So, after countless months of talking with designers, reviewing portfolios, calibrating the hiring team, making offers only to have them declined for various reasons, we landed two incredible designers within my first eight months on the job. Melinda Kilner and Wandi Liu joined the team, and each has contributed heavily to the overall makeup of how we work and what it means to be a team. I could not be more thrilled with both of these designers and the work we’re doing together to build the foundations of what will inevitably be a truly world-class design team.

If you’re hiring designers you can’t be afraid to hire from smaller companies than the big FAANG ones. You should look for designers with strong processes, adaptability, creativity, and grit. You may be surprised what you find when you give a conversation a chance.

Of course, having such great designers on the team has meant my perspective of leading them has evolved as we continue working together and scaling the team.

When we say "head" of the team, I now view that as helping to gently nudge decisions, demonstrate practices and processes, and provoking meaningful discourse and debate for both the team and individuals on it.

I've learned an incredible amount in this role already. I've learned about startups and how to both show up and not show up as a leader (those messages you send on Slack intended to be witty and humorous, for example, tend to have a different punch when you’re a leader). I've learned about the way design can subtly influence decisions inside and outside the company (a vision workshop can be helpful for driving vision, but only if it’s regularly referenced).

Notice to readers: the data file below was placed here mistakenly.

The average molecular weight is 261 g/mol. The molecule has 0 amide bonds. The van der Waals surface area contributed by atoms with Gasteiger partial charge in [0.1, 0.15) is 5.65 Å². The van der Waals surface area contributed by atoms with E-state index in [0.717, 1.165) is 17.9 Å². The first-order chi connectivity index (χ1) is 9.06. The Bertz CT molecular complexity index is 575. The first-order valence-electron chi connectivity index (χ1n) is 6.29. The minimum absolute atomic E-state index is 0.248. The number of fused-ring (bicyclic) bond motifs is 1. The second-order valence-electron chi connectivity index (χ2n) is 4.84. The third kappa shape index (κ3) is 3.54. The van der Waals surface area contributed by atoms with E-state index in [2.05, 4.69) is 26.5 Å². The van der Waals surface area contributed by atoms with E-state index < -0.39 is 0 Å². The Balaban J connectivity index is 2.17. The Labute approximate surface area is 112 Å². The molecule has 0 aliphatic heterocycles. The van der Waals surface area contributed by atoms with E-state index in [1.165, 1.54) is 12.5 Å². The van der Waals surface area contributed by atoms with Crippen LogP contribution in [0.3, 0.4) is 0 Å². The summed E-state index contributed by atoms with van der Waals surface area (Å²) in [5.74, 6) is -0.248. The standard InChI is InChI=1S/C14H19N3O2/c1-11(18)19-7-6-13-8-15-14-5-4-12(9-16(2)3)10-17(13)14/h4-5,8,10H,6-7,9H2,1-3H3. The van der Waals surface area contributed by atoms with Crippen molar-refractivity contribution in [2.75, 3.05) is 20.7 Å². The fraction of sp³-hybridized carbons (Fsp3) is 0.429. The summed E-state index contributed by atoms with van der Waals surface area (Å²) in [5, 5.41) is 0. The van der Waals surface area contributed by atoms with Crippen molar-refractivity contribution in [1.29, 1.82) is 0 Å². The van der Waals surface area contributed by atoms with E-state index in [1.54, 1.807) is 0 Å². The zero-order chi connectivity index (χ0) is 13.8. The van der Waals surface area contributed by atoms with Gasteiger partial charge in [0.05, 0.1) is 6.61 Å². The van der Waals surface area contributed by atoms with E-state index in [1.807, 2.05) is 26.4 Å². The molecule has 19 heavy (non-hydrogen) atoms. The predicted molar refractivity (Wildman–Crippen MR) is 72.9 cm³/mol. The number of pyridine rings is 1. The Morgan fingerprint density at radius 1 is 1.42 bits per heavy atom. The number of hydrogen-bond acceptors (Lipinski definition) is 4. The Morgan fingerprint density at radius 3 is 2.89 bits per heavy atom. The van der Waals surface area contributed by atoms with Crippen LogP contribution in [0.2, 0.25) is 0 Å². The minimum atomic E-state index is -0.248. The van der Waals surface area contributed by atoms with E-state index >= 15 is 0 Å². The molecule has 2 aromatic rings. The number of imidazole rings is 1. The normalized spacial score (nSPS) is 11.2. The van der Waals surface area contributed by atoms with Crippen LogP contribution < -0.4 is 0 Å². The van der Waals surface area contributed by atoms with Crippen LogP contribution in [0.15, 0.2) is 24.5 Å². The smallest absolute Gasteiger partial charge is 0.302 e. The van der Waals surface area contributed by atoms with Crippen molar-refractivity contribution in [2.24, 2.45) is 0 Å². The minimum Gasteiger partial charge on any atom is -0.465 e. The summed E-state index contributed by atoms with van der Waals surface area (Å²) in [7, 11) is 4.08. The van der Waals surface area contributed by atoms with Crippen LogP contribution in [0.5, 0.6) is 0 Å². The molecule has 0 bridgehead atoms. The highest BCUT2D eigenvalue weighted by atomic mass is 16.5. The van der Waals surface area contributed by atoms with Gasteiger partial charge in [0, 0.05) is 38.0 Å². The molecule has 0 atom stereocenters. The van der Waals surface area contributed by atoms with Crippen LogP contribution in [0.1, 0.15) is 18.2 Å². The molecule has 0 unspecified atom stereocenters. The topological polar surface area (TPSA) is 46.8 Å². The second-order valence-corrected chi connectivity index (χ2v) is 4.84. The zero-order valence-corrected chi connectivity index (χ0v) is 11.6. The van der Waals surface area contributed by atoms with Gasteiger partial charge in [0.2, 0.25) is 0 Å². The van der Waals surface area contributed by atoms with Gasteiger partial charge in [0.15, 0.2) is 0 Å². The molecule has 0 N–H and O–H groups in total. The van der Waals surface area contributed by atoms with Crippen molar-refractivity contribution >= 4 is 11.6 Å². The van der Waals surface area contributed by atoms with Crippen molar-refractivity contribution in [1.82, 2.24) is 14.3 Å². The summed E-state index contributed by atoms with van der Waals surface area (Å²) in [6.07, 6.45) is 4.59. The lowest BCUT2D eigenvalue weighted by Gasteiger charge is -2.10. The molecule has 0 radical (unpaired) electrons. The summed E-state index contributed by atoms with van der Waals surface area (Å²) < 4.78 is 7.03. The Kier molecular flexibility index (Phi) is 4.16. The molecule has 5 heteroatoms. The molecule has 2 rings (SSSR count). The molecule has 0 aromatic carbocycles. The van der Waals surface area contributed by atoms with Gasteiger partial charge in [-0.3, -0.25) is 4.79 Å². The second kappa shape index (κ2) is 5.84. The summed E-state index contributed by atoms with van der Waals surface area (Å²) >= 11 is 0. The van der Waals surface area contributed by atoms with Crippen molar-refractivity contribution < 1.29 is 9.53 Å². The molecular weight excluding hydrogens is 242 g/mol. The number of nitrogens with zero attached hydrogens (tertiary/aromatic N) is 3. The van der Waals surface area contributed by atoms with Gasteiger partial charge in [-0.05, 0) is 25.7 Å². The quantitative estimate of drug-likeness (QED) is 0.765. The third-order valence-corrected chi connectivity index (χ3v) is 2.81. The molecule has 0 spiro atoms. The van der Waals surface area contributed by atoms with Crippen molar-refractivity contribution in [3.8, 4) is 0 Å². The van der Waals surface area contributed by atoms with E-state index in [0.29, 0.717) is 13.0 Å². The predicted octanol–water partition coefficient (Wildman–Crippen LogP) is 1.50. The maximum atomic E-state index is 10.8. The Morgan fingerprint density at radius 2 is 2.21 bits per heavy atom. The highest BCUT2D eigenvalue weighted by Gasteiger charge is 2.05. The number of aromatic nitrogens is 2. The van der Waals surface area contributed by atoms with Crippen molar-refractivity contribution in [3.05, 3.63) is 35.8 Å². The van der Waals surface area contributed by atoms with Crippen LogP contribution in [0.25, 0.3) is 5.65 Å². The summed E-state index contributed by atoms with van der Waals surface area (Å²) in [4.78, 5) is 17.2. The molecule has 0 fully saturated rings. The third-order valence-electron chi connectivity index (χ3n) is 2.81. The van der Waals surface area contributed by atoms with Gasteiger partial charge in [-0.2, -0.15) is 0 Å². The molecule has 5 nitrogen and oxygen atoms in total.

More than anything: I've learned I made the right decision bridging the gap between IC and manager. Because in this role, I've discovered my passion for getting to know the individuals I work with so closely daily. I've uncovered just how incredible (and incredibly hard) it can be to get people aligned and doing great work. I’ve learned from my team, and I’ve seen the mistakes I’ve made in the past as an IC designer. I’ve grown a lot, partially out of ambition but probably more so out of necessity.

I now wake up every day both excited and anxious for what the day holds for me in this role. Where will I fall short? What new obstacle will I uncover and have to maneuver around? Am I making the right decisions for my team and the company? Am I contributing in a way that is helping move the bottom line? Is this road going to be one I want to stay on for a long while? Only time will tell.

For now, I'm loving it all. The challenges and opportunities.